In a recent Public Discourse article, Mark Leach responded to our column “Down Syndrome: Toward a More Successful Advocacy,” in which we discussed the failure of national Down syndrome organizations to extend their best advocacy efforts to those diagnosed in the womb, despite the fact that abortion is the primary threat to the lives of those with Down syndrome.
Leach disagrees with our assessment that the Down syndrome advocacy movement’s problem is that it will not face the abortion issue head-on. He argues that a “pro-life agenda,” even if it should succeed in policy, will not stop women from aborting after a Down syndrome diagnosis. It would be better, he argues, to counter the new federal mandates concerning increased prenatal testing, and to increase funding for educational outreach aimed at parents who receive the diagnosis.
We agree with a number of Leach’s points, although he also addresses arguments that we did not make. For example, we did not criticize the National Down Syndrome Society (NDSS) and the National Down Syndrome Congress (NDSC) for not being overtly pro-life. We don’t expect that of them. We do, however, hope to draw attention to advocacy that vilifies the new threat of increased prenatal testing, and yet turns a blind eye to the abortion that actually kills the baby. Likewise, we did not pinpoint the “availability of abortion” as the issue Down syndrome advocates are failing to tackle. Rather, we argued that abortion is a problem that can no longer be ignored.
In saddling our perspective with the term “pro-life agenda” and then defining that agenda, Leach distorts our message. He misconstrues the pro-life agenda as a narrow and single-minded movement to overturn Roe v. Wade, and then attempts to persuade the reader that abortion restrictions can’t save babies diagnosed with Down syndrome. We disagree with his conclusion, but we also never argued that Down syndrome advocates should take on Roe v. Wade.
He writes, “Furthermore, they criticized the NDSS and the NDSC for assuring the medical community during a consensus meeting that they were not pro-life organizations. Advocating that a fetus has as much of a right to life as any of us, and that Roe v. Wade should be overturned, however, isn’t enough.” He is correct that we question the prudence of the Down syndrome advocates’ proclamation that they would not be advocating on behalf of the unborn baby with Down syndrome; we are also critical of their failure to express strong opposition to selective abortion, the preferred “solution” of the very professionals with whom they were meeting. Just because we question their approach, however, does not mean that we expect them to proclaim support for overturning Roe v. Wade.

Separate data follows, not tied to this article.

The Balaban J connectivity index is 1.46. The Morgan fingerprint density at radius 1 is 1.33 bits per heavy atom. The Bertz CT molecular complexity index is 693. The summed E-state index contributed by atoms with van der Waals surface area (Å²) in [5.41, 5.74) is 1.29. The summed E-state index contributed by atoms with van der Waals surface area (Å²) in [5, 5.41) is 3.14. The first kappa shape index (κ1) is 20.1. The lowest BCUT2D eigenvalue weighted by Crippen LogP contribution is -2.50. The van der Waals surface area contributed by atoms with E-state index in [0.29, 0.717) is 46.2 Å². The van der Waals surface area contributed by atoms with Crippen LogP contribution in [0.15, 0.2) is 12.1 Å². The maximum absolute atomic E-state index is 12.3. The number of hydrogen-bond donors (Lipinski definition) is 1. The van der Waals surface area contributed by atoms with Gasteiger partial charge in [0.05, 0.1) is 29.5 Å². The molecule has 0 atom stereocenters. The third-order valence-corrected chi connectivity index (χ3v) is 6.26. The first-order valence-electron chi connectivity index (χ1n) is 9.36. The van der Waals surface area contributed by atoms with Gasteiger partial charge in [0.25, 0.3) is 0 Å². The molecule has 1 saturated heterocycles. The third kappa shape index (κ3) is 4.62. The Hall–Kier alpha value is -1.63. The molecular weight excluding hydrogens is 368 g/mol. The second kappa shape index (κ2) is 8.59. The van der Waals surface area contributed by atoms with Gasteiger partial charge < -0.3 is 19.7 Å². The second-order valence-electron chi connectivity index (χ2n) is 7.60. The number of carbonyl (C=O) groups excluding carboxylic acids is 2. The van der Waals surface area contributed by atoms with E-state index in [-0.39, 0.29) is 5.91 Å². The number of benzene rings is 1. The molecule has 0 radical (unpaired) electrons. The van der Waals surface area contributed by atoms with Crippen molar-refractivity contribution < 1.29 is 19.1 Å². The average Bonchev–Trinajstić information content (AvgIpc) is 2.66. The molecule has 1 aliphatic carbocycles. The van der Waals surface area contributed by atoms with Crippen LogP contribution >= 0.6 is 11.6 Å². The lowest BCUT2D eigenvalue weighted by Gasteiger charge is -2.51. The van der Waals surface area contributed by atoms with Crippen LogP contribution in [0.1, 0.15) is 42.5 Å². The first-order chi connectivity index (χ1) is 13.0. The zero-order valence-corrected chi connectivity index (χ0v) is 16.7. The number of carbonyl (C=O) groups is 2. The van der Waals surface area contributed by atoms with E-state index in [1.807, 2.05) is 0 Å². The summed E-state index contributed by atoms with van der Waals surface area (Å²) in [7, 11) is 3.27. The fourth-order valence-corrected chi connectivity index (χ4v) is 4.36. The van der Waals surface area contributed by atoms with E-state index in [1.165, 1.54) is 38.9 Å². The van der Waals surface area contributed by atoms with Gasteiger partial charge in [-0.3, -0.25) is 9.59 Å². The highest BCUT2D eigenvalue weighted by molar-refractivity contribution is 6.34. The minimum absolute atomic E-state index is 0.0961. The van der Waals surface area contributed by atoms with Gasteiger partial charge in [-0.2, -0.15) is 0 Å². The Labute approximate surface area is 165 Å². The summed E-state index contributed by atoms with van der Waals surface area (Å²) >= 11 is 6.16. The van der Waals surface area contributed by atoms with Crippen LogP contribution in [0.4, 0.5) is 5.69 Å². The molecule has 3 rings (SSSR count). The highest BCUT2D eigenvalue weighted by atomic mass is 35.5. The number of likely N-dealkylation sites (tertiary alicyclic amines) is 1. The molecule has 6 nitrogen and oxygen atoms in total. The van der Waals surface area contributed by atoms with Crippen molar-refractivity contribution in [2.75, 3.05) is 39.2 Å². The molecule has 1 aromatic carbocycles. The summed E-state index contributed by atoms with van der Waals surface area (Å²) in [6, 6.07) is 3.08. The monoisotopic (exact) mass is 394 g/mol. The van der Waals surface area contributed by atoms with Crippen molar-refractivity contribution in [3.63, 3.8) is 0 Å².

In our article, we suggested and recommended a subtle shift in advocacy perspective, one that looks at the baby in the womb as a member of the Down syndrome community. Is it unreasonable to ask the national Down syndrome organizations to examine their “abortion-neutral” position, which is, in fact, fully supportive of abortion rights?
There are myriad abortion policy initiatives that would not eliminate abortion, but would lower abortion rates after a prenatal diagnosis of Down syndrome. Leach mentioned one possibility in his response to our article: he suggested that $16,000 in Medicaid funds would be better spent on therapy for children with Down syndrome than on an abortion at 30 weeks. Of course, we agree. We recently supported a parent testifying against state funding for the abortion of babies with “gross malformations.” None of the local affiliates from the national Down syndrome organizations showed up alongside our representatives, despite the fact that those testifying for continued state funding persuasively described why they had aborted their babies with Down syndrome.